The two emerging versions of the 802.11 wireless standards, 802.11ac and 802.11ad, are making significant progress.
It is important to remember that the two standards, though they have similar names, do very different things. 802.11ac is more of a traditional extension of the Wi-Fi standards with which most people are familiar. It is designed to carry more data, more efficiently than its predecessors. On the other hand, 802.11ad is designed to exchange a lot of information over a short distance. It can be thought of as a cable replacement.
Rethink Wireless has a well-done story, with equal parts news and useful background, focusing on an investment by Cisco in Wilocity. The company is at the forefront of 802.11ad development. The story reports on how the technology, which is now known as WiGig and operates at 60GHz, will be used in Cisco’s small cell effort. Obviously, being enfranchised by Cisco is a big deal, though the amount of the investment was not released.
WiGig, the story says, has a theoretical top speed of 7 gigabits per second (Gbps). A key part of writer Caroline Gabriel’s background:
Initially a competitive effort to very high speed efforts within the main 802.11 groups, the 60GHz technology gradually came closer to the WLAN mainstream as the 802.11ad specifications matured, and it was finally merged with the Wi-Fi Alliance, which kicked off a certification program in September (though still retaining some separation by keeping the distinct WiGig name and logo).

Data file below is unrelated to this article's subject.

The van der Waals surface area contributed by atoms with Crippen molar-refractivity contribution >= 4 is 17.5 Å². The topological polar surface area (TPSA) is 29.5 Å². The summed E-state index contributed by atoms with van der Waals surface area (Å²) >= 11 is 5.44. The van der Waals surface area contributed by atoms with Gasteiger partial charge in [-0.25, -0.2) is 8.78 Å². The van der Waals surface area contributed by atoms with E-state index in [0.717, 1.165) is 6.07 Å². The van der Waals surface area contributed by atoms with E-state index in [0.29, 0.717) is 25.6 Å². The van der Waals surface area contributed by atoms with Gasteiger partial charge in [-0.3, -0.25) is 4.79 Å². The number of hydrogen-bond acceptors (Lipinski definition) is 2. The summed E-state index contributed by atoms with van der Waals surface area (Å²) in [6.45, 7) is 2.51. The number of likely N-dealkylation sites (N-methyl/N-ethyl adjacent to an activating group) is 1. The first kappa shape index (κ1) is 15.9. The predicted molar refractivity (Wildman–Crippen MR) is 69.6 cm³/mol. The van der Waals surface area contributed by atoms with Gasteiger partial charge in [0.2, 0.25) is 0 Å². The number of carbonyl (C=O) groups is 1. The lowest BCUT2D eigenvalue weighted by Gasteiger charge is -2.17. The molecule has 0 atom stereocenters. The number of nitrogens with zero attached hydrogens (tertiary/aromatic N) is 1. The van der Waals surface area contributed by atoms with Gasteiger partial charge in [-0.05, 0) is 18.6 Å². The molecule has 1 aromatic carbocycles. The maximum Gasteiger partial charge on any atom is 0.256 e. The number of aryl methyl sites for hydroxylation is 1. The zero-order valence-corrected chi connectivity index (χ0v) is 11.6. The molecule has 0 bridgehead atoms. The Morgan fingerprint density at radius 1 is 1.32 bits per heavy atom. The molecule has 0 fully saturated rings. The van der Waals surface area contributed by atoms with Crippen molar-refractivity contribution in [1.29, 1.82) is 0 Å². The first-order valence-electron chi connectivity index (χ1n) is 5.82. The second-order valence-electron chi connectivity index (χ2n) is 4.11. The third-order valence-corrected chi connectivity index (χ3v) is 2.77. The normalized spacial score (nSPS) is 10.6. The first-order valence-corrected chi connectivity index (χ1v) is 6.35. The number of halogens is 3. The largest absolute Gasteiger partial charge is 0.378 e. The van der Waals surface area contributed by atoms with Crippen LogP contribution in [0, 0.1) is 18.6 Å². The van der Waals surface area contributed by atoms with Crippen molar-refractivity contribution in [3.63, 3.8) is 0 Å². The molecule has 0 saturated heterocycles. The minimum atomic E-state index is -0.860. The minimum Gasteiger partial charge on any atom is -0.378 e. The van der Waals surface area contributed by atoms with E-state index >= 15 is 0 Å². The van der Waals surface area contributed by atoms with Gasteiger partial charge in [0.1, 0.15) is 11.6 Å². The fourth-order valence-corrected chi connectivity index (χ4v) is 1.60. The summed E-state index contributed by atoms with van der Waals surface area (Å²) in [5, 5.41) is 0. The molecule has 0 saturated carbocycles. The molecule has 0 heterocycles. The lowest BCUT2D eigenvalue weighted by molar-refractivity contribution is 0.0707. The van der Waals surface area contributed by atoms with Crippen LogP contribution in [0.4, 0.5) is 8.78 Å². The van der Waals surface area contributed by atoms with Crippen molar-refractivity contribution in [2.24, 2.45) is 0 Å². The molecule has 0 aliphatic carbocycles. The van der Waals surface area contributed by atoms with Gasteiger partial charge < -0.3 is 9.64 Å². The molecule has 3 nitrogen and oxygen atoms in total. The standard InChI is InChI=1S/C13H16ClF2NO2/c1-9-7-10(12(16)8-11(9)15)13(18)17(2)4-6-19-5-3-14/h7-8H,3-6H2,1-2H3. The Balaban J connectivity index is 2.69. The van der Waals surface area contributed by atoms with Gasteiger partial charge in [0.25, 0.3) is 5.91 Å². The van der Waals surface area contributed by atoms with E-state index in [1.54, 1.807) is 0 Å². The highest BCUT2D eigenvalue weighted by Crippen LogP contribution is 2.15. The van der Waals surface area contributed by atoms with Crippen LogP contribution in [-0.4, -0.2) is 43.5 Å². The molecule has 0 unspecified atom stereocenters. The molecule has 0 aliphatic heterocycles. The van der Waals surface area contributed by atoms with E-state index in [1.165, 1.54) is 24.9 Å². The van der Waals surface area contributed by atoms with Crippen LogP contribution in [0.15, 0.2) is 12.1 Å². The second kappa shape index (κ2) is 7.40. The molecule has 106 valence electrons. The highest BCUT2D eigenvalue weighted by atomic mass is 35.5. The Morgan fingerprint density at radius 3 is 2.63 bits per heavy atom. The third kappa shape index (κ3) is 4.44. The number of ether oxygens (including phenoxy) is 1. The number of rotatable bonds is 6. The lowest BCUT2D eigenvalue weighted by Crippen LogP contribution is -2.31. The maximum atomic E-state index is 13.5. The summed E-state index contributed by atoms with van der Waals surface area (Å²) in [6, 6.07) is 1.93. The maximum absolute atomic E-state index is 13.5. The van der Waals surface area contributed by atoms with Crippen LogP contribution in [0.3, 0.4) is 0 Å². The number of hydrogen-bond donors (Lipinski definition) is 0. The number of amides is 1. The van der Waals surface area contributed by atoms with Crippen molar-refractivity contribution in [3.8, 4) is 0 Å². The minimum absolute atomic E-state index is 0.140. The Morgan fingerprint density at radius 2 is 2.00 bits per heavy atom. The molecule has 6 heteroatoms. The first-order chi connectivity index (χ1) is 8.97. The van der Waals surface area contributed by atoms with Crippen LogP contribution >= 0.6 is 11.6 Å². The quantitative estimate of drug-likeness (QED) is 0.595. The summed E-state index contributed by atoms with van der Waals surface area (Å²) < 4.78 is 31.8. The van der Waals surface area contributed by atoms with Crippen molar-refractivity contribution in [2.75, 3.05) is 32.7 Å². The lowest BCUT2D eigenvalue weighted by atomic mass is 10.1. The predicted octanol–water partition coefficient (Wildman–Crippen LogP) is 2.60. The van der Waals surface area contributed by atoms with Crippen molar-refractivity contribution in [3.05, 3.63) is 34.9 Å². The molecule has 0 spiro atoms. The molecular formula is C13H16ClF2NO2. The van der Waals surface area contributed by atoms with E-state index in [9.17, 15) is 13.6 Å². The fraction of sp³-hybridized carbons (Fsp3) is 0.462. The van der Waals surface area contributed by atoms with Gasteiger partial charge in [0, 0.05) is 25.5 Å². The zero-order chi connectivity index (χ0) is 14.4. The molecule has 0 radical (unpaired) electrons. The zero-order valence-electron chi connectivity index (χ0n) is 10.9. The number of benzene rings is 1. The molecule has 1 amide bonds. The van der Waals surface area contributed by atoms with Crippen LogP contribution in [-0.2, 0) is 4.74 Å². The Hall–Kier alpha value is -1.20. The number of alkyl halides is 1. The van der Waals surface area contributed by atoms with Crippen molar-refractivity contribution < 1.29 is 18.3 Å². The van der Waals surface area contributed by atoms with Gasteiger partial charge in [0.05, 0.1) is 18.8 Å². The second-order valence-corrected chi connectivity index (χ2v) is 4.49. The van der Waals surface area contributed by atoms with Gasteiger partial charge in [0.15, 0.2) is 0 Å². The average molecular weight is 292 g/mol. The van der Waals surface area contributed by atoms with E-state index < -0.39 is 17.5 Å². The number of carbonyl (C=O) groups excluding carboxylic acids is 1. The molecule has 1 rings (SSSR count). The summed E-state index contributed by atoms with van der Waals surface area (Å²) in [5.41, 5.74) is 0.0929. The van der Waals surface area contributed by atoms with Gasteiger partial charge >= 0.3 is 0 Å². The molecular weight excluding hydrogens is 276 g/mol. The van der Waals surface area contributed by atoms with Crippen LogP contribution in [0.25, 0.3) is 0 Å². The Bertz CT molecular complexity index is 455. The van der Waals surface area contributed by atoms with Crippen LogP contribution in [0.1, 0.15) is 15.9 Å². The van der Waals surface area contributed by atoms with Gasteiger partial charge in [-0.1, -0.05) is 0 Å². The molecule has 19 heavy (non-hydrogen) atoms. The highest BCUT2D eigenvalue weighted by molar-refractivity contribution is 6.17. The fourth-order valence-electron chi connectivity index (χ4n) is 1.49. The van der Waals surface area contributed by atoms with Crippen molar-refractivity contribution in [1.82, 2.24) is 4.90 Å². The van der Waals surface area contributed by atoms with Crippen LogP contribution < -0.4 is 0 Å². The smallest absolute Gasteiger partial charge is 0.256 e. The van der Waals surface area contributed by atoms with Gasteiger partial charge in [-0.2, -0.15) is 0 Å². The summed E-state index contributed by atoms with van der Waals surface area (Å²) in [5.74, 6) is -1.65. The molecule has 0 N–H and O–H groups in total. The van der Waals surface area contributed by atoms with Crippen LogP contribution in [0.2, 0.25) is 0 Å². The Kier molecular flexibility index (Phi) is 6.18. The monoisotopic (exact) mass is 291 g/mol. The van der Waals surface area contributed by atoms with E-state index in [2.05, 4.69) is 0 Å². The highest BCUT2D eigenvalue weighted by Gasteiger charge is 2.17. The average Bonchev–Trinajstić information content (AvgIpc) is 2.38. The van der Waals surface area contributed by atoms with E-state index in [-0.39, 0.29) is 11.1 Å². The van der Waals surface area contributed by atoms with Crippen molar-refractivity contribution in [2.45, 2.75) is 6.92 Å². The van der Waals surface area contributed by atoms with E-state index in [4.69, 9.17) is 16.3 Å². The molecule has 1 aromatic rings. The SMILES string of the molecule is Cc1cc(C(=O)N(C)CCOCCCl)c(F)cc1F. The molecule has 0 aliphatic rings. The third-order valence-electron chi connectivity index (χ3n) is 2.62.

On the 802.11ac front, the focus is turning to deployment. Aruba Senior Director Chris Kozup offers some tips to organizations planning a deployment. In a sense, the steps are similar to any 802.11 upgrade. Within each step, however, attention should be paid to certain nuances.
The suggestions include performing a network audit, planning for the coexistence with previous flavors of 802.11 and migration to the new iteration, carefully controlling any changes in channel assignment and utilization, carefully planning access point placement for optimal results and finally, to consider budgeting and wireless/wireline management issues.
More technology background is available in a three-part series by Jennifer Minella at Network Computing. The stories look at the intricacies and challenges of Dynamic Frequency Selection (DFS), a requirement in wireless systems designed to give priority to vital traffic such as first responder communications. (I’m including links to part two and part three.) The issue is trickier in the 802.11ac environment.
802.11ac has arrived. Typically, websites run articles on what the best bet is in a new technology. CNET has a novel approach: a list of five routers from which to stay away. More traditionally, PC Advisor weighs in on some good options.